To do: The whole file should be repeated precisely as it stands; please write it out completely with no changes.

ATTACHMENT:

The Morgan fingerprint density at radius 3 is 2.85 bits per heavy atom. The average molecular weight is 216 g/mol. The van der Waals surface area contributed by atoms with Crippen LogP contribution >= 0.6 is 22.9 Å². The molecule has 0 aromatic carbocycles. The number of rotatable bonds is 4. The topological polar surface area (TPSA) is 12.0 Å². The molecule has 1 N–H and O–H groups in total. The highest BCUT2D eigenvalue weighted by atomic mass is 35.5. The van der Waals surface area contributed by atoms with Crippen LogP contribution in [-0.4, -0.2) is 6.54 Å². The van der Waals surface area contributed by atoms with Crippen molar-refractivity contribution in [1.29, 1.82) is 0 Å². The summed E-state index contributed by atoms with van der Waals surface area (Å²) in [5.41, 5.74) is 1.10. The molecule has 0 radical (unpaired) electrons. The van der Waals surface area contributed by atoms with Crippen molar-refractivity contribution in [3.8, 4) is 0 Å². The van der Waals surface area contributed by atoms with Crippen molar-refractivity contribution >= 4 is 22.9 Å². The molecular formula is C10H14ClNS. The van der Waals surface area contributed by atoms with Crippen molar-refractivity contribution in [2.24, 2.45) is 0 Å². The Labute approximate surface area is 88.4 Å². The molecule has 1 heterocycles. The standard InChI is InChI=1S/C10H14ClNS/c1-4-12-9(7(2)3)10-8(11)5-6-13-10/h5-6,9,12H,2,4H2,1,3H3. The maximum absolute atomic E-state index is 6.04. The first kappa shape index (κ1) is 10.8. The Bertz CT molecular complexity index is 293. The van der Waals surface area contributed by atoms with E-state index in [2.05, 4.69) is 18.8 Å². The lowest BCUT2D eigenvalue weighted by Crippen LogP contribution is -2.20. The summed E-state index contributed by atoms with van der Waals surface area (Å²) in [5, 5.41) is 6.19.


The Morgan fingerprint density at radius 3 is 2.85 bits per heavy atom. The average molecular weight is 216 g/mol. The van der Waals surface area contributed by atoms with Crippen LogP contribution >= 0.6 is 22.9 Å². The molecule has 0 aromatic carbocycles. The number of rotatable bonds is 4. The topological polar surface area (TPSA) is 12.0 Å². The molecule has 1 N–H and O–H groups in total. The highest BCUT2D eigenvalue weighted by atomic mass is 35.5. The van der Waals surface area contributed by atoms with Crippen LogP contribution in [-0.4, -0.2) is 6.54 Å². The van der Waals surface area contributed by atoms with Crippen molar-refractivity contribution in [1.29, 1.82) is 0 Å². The summed E-state index contributed by atoms with van der Waals surface area (Å²) in [5.41, 5.74) is 1.10. The molecule has 0 radical (unpaired) electrons. The van der Waals surface area contributed by atoms with Crippen molar-refractivity contribution in [3.8, 4) is 0 Å². The van der Waals surface area contributed by atoms with Crippen molar-refractivity contribution >= 4 is 22.9 Å². The molecular formula is C10H14ClNS. The van der Waals surface area contributed by atoms with Crippen molar-refractivity contribution in [2.24, 2.45) is 0 Å². The Labute approximate surface area is 88.4 Å². The molecule has 1 heterocycles. The standard InChI is InChI=1S/C10H14ClNS/c1-4-12-9(7(2)3)10-8(11)5-6-13-10/h5-6,9,12H,2,4H2,1,3H3. The maximum absolute atomic E-state index is 6.04. The first kappa shape index (κ1) is 10.8. The Bertz CT molecular complexity index is 293. The van der Waals surface area contributed by atoms with E-state index in [2.05, 4.69) is 18.8 Å². The lowest BCUT2D eigenvalue weighted by Crippen LogP contribution is -2.20. The summed E-state index contributed by atoms with van der Waals surface area (Å²) in [5, 5.41) is 6.19.